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Obesity Crisis In Insects? Not A Problem, Says Expert

Date:
September 21, 2006
Source:
Texas A&M University - Agricultural Communications
Summary:
Ever seen a fat insect? Probably not. Dr. Spencer Behmer may have the answer why, and that could have implications for what is billed as the current human obesity epidemic.

The response of caterpillars to extreme nutritional environments was studied in a joint research project by a Texas Agricultural Experiment Station researcher and others. A late instar diamondback moth caterpillar is shown on an Arabidopsis plant. (Texas Agricultural Experiment Station photo by Dr. Spencer Behmer)

Ever seen a fat insect? Probably not. Dr. Spencer Behmer may have the answer why, and that could have implications for what is billed as the current human obesity epidemic.

Behmer, an entomologist with the Texas Agricultural Experiment Station, and several other researchers conducted a series of experiments to find out whether caterpillars could adapt to extreme changes in their nutritional environment.

By manipulating the nutritional environment of the diamondback moth caterpillars, the researchers found that the insects evolved different physiological mechanisms related to fat metabolism. Which mechanism was used depended on whether the caterpillars were given carbohydrate-rich or carbohydrate-poor food.

The team's work was published recently in the Proceedings of the National Academy of Science.

The researchers theorized caterpillars – and animals in general – can evolve metabolically to adjust to extreme nutritional environments.

All animals need carbohydrates for energy and protein to build muscle and tissue, Behmer said. Different animals, however, need different amounts of these two macronutrients and sometimes it can be literally feast or famine for one or both of them.

"It's difficult to find in any environment a nutritionally perfect food," he said.

The researchers studied the insects over eight generations. In one experiment they fed caterpillars artificial diets that were rich in protein and low in carbohydrates (an Atkins-like diet); at other times the caterpillars received diets low in protein and high in carbohydrates (a high-carbohydrate diet).

In a second experiment caterpillars were allowed to freely eat one of two plants, an Arabidopsis mutant low in starch or an Arabidopsis mutant (plant) high in starch.

When the caterpillars were reared in carbohydrate-rich environments for multiple generations, they developed the ability to eat excess carbohydrate without adding fat to their bodies, Behmer said. On the other hand, those reared in carbohydrate-poor environments showed an ability to store ingested carbohydrates as fat.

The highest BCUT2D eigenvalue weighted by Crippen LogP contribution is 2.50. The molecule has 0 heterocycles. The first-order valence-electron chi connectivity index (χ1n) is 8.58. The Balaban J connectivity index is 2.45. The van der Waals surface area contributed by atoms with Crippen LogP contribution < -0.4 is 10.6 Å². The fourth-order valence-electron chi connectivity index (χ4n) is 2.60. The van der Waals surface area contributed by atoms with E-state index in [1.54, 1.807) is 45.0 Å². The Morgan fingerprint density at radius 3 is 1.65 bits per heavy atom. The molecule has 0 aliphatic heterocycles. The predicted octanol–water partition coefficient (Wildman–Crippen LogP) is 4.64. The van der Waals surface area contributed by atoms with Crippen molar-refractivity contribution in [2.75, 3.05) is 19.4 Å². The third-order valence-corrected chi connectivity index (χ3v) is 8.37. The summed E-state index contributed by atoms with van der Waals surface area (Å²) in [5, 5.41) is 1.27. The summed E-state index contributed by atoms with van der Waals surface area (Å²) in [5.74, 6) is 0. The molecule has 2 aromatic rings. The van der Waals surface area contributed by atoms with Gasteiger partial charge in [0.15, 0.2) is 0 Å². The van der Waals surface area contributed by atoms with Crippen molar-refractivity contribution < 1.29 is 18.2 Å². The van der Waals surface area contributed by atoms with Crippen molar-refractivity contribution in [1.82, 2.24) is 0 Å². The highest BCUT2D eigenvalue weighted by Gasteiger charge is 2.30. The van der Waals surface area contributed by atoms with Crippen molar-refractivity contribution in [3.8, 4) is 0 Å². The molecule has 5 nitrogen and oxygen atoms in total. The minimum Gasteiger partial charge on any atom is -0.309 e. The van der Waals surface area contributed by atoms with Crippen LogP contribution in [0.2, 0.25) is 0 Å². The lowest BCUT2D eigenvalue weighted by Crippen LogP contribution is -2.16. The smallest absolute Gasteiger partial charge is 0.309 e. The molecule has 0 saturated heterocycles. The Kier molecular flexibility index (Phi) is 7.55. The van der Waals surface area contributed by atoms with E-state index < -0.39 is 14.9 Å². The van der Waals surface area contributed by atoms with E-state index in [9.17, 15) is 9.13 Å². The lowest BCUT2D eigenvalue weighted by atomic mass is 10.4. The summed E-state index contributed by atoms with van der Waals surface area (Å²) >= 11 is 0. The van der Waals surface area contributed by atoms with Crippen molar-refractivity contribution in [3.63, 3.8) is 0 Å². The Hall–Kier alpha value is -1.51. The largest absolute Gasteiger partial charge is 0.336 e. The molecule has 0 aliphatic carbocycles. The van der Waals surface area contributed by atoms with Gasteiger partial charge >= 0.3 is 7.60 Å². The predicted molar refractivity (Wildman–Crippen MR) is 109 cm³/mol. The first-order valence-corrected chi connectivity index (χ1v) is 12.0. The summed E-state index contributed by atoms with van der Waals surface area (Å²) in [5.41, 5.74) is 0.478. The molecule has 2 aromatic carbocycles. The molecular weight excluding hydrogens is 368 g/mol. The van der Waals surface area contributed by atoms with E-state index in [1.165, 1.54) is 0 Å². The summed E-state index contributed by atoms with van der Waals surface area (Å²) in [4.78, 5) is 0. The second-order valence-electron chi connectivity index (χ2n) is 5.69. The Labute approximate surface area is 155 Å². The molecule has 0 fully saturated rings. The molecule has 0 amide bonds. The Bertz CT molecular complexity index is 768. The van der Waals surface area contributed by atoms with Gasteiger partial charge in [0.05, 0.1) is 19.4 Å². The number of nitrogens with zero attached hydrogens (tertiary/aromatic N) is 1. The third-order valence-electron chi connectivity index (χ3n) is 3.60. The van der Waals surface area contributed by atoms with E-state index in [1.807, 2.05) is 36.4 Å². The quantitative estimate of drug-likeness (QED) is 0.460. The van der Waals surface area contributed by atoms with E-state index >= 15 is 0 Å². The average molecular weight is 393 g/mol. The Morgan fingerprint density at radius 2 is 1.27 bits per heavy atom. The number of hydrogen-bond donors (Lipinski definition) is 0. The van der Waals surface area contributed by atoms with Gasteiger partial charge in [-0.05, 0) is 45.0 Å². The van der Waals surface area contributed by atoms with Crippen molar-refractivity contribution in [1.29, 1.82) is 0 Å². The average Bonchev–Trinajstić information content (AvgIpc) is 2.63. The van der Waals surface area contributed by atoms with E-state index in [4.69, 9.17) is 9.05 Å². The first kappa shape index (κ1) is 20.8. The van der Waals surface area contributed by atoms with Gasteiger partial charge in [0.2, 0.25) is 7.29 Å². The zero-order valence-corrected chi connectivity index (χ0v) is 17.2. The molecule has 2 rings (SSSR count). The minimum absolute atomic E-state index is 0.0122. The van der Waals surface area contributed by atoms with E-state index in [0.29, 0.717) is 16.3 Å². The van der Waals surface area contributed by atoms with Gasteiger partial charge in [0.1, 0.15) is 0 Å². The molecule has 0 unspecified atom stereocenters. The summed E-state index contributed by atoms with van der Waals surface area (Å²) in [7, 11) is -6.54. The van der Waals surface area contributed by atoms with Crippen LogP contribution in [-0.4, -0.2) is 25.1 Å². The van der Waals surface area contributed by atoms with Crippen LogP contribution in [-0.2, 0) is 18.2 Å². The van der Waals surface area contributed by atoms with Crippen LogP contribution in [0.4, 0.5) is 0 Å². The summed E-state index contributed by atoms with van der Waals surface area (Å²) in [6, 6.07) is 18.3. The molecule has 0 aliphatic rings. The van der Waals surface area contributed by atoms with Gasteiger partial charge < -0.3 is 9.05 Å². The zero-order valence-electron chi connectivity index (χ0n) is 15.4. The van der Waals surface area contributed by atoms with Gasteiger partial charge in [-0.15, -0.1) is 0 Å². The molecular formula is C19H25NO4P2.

Also after multiple generations on the low-starch plants, female moths preferred to lay their eggs on these same plants. This, Behmer said, is one of the first instances of a moth showing egg-laying behavior that is tied to a plant's nutritional chemistry.

Moths from low-starch plants might avoid the high-starch plants because these plants might make their offspring obese, he explained. Female moths reared on the high-starch mutant for multiple generations showed no preference for either mutant.plant.

Inferences can be made to humans from this work, he said. Looking back over human history, even as recently as 100 years ago, the diets of western cultures have undergone some radical changes.

Like insects, humans require carbohydrates and proteins. But, Behmer said, humans are not well adapted to diets containing extremely high levels of carbohydrates.

"Historically we haven't always had a lot of access to carbohydrates," he said, "and one of the biggest sources of carbohydrate in our current food is refined sugar. Our bodies tend to convert most of this excess carbohydrate to fat."

However, Behmer said other factors, such as a lack of exercise, might also be to blame.

Part of the research was done while members of the team were at the University of Oxford in England. Team members are Behmer, James Warbrick-Smith (currently pursuing a medical degree at Oxford University), Professor Stephen J. Simpson and Kwang-Pum Lee, now at the University of Sydney, Australia; and Professor David Raubeheimer, now at the University of Auckland, New Zealand.


Story Source:

The above story is based on materials provided by Texas A&M University - Agricultural Communications. Note: Materials may be edited for content and length.


Cite This Page:

Texas A&M University - Agricultural Communications. "Obesity Crisis In Insects? Not A Problem, Says Expert." ScienceDaily. ScienceDaily, 21 September 2006. <www.sciencedaily.com/releases/2006/09/060920190836.htm>.
Texas A&M University - Agricultural Communications. (2006, September 21). Obesity Crisis In Insects? Not A Problem, Says Expert. ScienceDaily. Retrieved April 18, 2014 from www.sciencedaily.com/releases/2006/09/060920190836.htm
Texas A&M University - Agricultural Communications. "Obesity Crisis In Insects? Not A Problem, Says Expert." ScienceDaily. www.sciencedaily.com/releases/2006/09/060920190836.htm (accessed April 18, 2014).

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